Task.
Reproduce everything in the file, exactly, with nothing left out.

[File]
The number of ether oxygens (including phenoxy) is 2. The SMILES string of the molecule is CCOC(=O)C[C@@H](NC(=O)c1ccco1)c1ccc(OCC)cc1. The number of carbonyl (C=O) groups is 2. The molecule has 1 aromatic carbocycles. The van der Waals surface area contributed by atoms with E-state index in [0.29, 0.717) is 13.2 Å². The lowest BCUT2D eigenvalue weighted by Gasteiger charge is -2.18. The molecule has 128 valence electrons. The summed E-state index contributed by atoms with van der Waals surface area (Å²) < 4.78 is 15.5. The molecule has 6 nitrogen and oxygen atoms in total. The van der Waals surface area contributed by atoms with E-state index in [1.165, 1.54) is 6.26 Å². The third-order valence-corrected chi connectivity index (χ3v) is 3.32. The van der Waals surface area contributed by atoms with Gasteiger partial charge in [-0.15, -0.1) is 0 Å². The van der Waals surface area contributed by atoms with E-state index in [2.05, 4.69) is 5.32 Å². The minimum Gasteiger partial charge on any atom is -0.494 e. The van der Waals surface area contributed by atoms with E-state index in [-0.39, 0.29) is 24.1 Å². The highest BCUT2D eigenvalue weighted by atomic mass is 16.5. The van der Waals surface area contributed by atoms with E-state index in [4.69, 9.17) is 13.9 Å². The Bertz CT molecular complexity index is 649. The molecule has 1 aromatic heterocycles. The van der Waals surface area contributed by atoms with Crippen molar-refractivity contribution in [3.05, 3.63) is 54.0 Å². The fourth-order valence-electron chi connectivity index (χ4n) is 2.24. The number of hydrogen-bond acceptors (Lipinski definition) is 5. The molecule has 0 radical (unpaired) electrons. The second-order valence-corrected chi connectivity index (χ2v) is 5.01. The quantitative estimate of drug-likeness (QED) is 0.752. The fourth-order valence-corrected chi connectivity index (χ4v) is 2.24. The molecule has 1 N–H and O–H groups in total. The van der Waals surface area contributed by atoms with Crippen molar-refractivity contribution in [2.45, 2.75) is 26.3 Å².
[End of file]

The number of ether oxygens (including phenoxy) is 2. The SMILES string of the molecule is CCOC(=O)C[C@@H](NC(=O)c1ccco1)c1ccc(OCC)cc1. The number of carbonyl (C=O) groups is 2. The molecule has 1 aromatic carbocycles. The van der Waals surface area contributed by atoms with E-state index in [0.29, 0.717) is 13.2 Å². The lowest BCUT2D eigenvalue weighted by Gasteiger charge is -2.18. The molecule has 128 valence electrons. The summed E-state index contributed by atoms with van der Waals surface area (Å²) < 4.78 is 15.5. The molecule has 6 nitrogen and oxygen atoms in total. The van der Waals surface area contributed by atoms with E-state index in [1.165, 1.54) is 6.26 Å². The third-order valence-corrected chi connectivity index (χ3v) is 3.32. The van der Waals surface area contributed by atoms with Gasteiger partial charge in [-0.15, -0.1) is 0 Å². The van der Waals surface area contributed by atoms with E-state index in [2.05, 4.69) is 5.32 Å². The minimum Gasteiger partial charge on any atom is -0.494 e. The van der Waals surface area contributed by atoms with E-state index in [-0.39, 0.29) is 24.1 Å². The highest BCUT2D eigenvalue weighted by atomic mass is 16.5. The van der Waals surface area contributed by atoms with E-state index in [4.69, 9.17) is 13.9 Å². The Bertz CT molecular complexity index is 649. The molecule has 1 aromatic heterocycles. The van der Waals surface area contributed by atoms with Crippen molar-refractivity contribution in [3.05, 3.63) is 54.0 Å². The fourth-order valence-electron chi connectivity index (χ4n) is 2.24. The number of hydrogen-bond acceptors (Lipinski definition) is 5. The molecule has 0 radical (unpaired) electrons. The second-order valence-corrected chi connectivity index (χ2v) is 5.01. The quantitative estimate of drug-likeness (QED) is 0.752. The fourth-order valence-corrected chi connectivity index (χ4v) is 2.24. The molecule has 1 N–H and O–H groups in total. The van der Waals surface area contributed by atoms with Crippen molar-refractivity contribution in [2.45, 2.75) is 26.3 Å².